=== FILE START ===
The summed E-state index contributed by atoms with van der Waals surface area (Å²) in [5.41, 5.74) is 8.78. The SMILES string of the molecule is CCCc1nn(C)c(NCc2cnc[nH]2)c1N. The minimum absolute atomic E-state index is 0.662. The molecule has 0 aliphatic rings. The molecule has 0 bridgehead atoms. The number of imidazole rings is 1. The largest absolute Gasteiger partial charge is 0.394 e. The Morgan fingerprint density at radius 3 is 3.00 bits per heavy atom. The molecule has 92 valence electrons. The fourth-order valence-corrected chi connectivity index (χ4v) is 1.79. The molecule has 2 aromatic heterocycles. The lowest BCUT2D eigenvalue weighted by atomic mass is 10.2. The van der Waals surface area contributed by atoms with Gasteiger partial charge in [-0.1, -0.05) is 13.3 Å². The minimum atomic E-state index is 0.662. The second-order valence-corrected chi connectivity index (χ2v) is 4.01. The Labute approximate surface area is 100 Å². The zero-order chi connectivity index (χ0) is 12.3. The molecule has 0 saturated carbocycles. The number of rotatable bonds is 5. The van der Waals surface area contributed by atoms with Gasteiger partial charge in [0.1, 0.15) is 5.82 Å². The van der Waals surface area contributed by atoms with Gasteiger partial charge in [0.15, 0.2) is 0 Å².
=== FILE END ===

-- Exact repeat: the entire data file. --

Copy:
The summed E-state index contributed by atoms with van der Waals surface area (Å²) in [5.41, 5.74) is 8.78. The SMILES string of the molecule is CCCc1nn(C)c(NCc2cnc[nH]2)c1N. The minimum absolute atomic E-state index is 0.662. The molecule has 0 aliphatic rings. The molecule has 0 bridgehead atoms. The number of imidazole rings is 1. The largest absolute Gasteiger partial charge is 0.394 e. The Morgan fingerprint density at radius 3 is 3.00 bits per heavy atom. The molecule has 92 valence electrons. The fourth-order valence-corrected chi connectivity index (χ4v) is 1.79. The molecule has 2 aromatic heterocycles. The lowest BCUT2D eigenvalue weighted by atomic mass is 10.2. The van der Waals surface area contributed by atoms with Gasteiger partial charge in [-0.1, -0.05) is 13.3 Å². The minimum atomic E-state index is 0.662. The second-order valence-corrected chi connectivity index (χ2v) is 4.01. The Labute approximate surface area is 100 Å². The zero-order chi connectivity index (χ0) is 12.3. The molecule has 0 saturated carbocycles. The number of rotatable bonds is 5. The van der Waals surface area contributed by atoms with Gasteiger partial charge in [0.1, 0.15) is 5.82 Å². The van der Waals surface area contributed by atoms with Gasteiger partial charge in [0.15, 0.2) is 0 Å².